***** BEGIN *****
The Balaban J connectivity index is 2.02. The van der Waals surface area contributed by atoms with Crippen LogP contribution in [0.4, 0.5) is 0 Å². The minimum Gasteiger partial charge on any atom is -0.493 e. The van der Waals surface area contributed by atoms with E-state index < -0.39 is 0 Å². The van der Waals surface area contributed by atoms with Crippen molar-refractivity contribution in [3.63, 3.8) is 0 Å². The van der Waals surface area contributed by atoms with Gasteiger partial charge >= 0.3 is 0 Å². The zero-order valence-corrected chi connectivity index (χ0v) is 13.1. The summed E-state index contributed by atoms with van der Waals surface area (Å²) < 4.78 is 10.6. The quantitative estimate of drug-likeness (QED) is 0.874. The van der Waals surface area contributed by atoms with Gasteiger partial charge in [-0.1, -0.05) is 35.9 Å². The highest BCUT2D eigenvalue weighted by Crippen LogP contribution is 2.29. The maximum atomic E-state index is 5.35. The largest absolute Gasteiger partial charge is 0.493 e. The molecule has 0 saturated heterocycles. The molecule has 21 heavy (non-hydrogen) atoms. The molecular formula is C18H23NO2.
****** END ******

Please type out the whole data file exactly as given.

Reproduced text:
The Balaban J connectivity index is 2.02. The van der Waals surface area contributed by atoms with Crippen LogP contribution in [0.4, 0.5) is 0 Å². The minimum Gasteiger partial charge on any atom is -0.493 e. The van der Waals surface area contributed by atoms with E-state index < -0.39 is 0 Å². The van der Waals surface area contributed by atoms with Crippen molar-refractivity contribution in [3.63, 3.8) is 0 Å². The van der Waals surface area contributed by atoms with Gasteiger partial charge >= 0.3 is 0 Å². The zero-order valence-corrected chi connectivity index (χ0v) is 13.1. The summed E-state index contributed by atoms with van der Waals surface area (Å²) < 4.78 is 10.6. The quantitative estimate of drug-likeness (QED) is 0.874. The van der Waals surface area contributed by atoms with Gasteiger partial charge in [-0.1, -0.05) is 35.9 Å². The highest BCUT2D eigenvalue weighted by Crippen LogP contribution is 2.29. The maximum atomic E-state index is 5.35. The largest absolute Gasteiger partial charge is 0.493 e. The molecule has 0 saturated heterocycles. The molecule has 21 heavy (non-hydrogen) atoms. The molecular formula is C18H23NO2.